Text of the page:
Except for those few years at the end of the fifth and the beginning of the sixth centuries, the popes were always subjects of the all-powerful, Roman emperor. This was true until the eighth century. The early popes were not rulers as the medieval popes came to be. (page 283)

Stuart has correctly pointed out after the time of
Vigilius popes were subject to confirmation by the
Emperor--just as the reigning monarch of the
Austro-Hungarian Empire had a "veto" power over the election of popes in more recent history.

Rome could also rule on something and be largely
ignored in the East. Case in point: Pope St Leo's
"annulling by the authority of St Peter" the 28th
Canon of Constantinople. The correspondence between Patriarch Anatolius and Emperor Marcian and St Leo is a fascinating read. Anatolius seems very contrite about the whole episode. In a letter to St Leo he blames the clergy of Constantinople for the idea:

Quote
It was the most reverend clergy of the church of Constantinople who were eager about it, and they were equally supported by the most reverend priests of of those parts, who agreed about it. Even so, the whole force and confirmation of the acts was reserved for the authority of your blessedness. Therefore
let your holiness know for certain that I did nothing to furrther the matter, having always held myself bound to avoid the lusts of pride and covetousness.
(Letter 132)


Despite the apparent abject humility of his letter, Anatolius was insincere. Even though St Leo had refused to confirm the canon Constantinople continued to ordain the metropolitans of Asia, Pontus and Thrace. However, the first published listing of the
canons in the fifth century did not include the canon Pope St Leo had "annulled." They appear first in listings published in the sixth century. Just as Rome has been ignored in modern times (despite the more centralized authority structure today) so she was effectively ignored at times in the first millennium Church--especially if the Emperor was on your side!

Stuart wrote:

Quote
I am curious to know why it is SO important to you to prove that (a) no Bishop of Rome has ever either taught or professed erroneous beliefs; and (b)that from the beginning, the Bishops of Rome have rightfully viewed themselves as having some sort of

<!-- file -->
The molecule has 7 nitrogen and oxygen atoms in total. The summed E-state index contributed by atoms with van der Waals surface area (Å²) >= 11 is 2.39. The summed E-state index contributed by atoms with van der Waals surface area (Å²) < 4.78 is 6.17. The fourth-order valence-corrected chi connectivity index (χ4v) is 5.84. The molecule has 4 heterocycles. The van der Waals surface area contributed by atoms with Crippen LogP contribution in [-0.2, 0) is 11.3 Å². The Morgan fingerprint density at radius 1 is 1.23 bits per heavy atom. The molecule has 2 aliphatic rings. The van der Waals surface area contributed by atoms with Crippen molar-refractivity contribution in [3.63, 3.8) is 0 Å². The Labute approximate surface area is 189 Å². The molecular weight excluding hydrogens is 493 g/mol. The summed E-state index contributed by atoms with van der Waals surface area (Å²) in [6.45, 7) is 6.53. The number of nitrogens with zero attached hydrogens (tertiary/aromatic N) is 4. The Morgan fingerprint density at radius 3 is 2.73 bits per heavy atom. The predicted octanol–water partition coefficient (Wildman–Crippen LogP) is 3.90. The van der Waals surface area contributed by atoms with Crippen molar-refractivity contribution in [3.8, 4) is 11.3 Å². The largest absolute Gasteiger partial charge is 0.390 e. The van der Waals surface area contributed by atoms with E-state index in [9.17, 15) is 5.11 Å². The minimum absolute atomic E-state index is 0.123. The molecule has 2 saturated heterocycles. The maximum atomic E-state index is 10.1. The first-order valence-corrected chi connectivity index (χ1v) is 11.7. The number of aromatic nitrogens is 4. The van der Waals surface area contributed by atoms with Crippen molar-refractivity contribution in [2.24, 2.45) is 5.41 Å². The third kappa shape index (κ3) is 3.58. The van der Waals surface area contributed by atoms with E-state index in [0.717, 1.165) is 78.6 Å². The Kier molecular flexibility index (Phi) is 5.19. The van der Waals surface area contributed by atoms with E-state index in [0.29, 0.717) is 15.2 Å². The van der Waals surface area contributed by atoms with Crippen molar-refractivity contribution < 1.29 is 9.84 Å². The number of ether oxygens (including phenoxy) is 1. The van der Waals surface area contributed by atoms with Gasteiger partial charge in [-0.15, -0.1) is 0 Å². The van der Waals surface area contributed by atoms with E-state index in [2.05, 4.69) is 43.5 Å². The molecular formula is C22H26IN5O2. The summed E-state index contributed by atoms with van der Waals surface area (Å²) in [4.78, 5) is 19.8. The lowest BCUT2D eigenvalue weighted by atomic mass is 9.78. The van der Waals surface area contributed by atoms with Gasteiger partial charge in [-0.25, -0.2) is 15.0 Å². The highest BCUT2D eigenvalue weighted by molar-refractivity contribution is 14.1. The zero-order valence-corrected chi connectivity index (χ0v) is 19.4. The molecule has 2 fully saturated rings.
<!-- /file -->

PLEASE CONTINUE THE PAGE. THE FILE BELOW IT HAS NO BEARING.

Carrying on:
jurisdiction over other Churches. Particularly when to do so you must resort to special pleading and selective reading of the evidence.


Why is it, Stuart, that you feel the need to
mispresent my perspective here?

A) I do not believe that no Bishop of Rome has never taught or professed erroneous beliefs. The Church, of course, does not teach that every doctrinal utterance of a pope is infallible. A very clear example is the contradiction between John XII and Benedict XII in the fourteenth century regarding when the blessed dead
will experience the "beatific vision."

The official Church position on papal infallibility is not that every utterance of a pope is free from error. CCEO explains:

The Roman Pontiff, in virtue of his office,
possesses infallible teaching authority if, as supreme pastor and teacher of all the Christian faithful who is to confirm his fellow believers in the faith, he proclaims with a definitive act that a doctrine of faith or morals is to be held
...No doctrine is understood to be infallibly defined unless it is clearly established as such. (Canon 597)

Stuart...I don't understand why you feel it is SO
important to misrepresent my position. Even as classic a Catholic text as Fundamentals of Catholic Dogma says that papal encyclicals are not to be automatically regarded as infallible: "Most of the doctrinal expressions made by the Popes in their Encyclicals are not decisions ex cathedra." (page 287) According to Church teaching papal infallibility is rather narrowly defined and is not a blanket "no pope
of Rome has never taught or professed erroneous
beliefs."

B)Neither would I say that "from the beginning, the Bishops of Rome have rightfully viewed themselves as having some sort of jurisdiction over other Churches." We have little idea of what many early Roman popes thought on this subject. By the time we get to Damasus and Celestine and Leo we see a view of jurisdiction becoming apparent (St Leo's annuling of the 28th canon
is an example of this.) This does not mean that the relationship of the Bishops of Rome and other Churches operated like the popes today relate to the Eastern Catholic Churches, for example. Even as conservative a source as Fr Aidan Nichols in Rome and the Eastern Churches admits a growth in the how the popes understood their role, as for example, the chapter: "The Estrangement between Rome and Constantinople: The
Growth of Papal Claims."

Quote
Particularly when to do so you must resort to special pleading and selective reading of the
evidence.


Oh really? You've mispresented my position. What can I expect now? As an aside, I think we should all recognize the temptation historians (especially religious historians) face to craft their presentations to highlight their particular
interpretation of history--their beliefs and sometimes even their prejudices. Certainly, this was true of Abbe Guettee and is even true of some pro-Roman historians.

[ 08-07-2002: Message edited by: DTBrown ]